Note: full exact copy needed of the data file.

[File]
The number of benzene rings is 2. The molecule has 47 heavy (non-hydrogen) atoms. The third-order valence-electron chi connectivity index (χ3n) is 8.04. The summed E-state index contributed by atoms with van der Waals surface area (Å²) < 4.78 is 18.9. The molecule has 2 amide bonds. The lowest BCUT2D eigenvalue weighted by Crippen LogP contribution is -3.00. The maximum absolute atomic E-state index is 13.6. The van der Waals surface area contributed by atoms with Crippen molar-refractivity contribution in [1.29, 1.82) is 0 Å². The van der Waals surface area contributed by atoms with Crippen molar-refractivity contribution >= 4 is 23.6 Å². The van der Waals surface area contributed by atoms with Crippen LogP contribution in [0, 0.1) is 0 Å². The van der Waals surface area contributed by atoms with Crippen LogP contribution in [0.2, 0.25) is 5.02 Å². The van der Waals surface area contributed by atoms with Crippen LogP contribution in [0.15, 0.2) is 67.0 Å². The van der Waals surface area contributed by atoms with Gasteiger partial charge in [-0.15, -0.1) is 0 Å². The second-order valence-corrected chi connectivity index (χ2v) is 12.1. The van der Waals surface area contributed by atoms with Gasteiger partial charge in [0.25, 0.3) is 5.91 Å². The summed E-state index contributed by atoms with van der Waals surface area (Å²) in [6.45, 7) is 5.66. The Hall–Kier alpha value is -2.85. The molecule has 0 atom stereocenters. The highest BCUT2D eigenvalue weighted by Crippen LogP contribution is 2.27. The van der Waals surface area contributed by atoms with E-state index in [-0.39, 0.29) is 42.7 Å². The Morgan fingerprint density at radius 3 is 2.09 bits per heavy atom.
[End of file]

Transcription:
The number of benzene rings is 2. The molecule has 47 heavy (non-hydrogen) atoms. The third-order valence-electron chi connectivity index (χ3n) is 8.04. The summed E-state index contributed by atoms with van der Waals surface area (Å²) < 4.78 is 18.9. The molecule has 2 amide bonds. The lowest BCUT2D eigenvalue weighted by Crippen LogP contribution is -3.00. The maximum absolute atomic E-state index is 13.6. The van der Waals surface area contributed by atoms with Crippen molar-refractivity contribution in [1.29, 1.82) is 0 Å². The van der Waals surface area contributed by atoms with Crippen molar-refractivity contribution >= 4 is 23.6 Å². The van der Waals surface area contributed by atoms with Crippen LogP contribution in [0, 0.1) is 0 Å². The van der Waals surface area contributed by atoms with Crippen LogP contribution in [0.2, 0.25) is 5.02 Å². The van der Waals surface area contributed by atoms with Crippen LogP contribution in [0.15, 0.2) is 67.0 Å². The van der Waals surface area contributed by atoms with Gasteiger partial charge in [-0.15, -0.1) is 0 Å². The second-order valence-corrected chi connectivity index (χ2v) is 12.1. The van der Waals surface area contributed by atoms with Gasteiger partial charge in [0.25, 0.3) is 5.91 Å². The summed E-state index contributed by atoms with van der Waals surface area (Å²) in [6.45, 7) is 5.66. The Hall–Kier alpha value is -2.85. The molecule has 0 atom stereocenters. The highest BCUT2D eigenvalue weighted by Crippen LogP contribution is 2.27. The van der Waals surface area contributed by atoms with E-state index in [-0.39, 0.29) is 42.7 Å². The Morgan fingerprint density at radius 3 is 2.09 bits per heavy atom.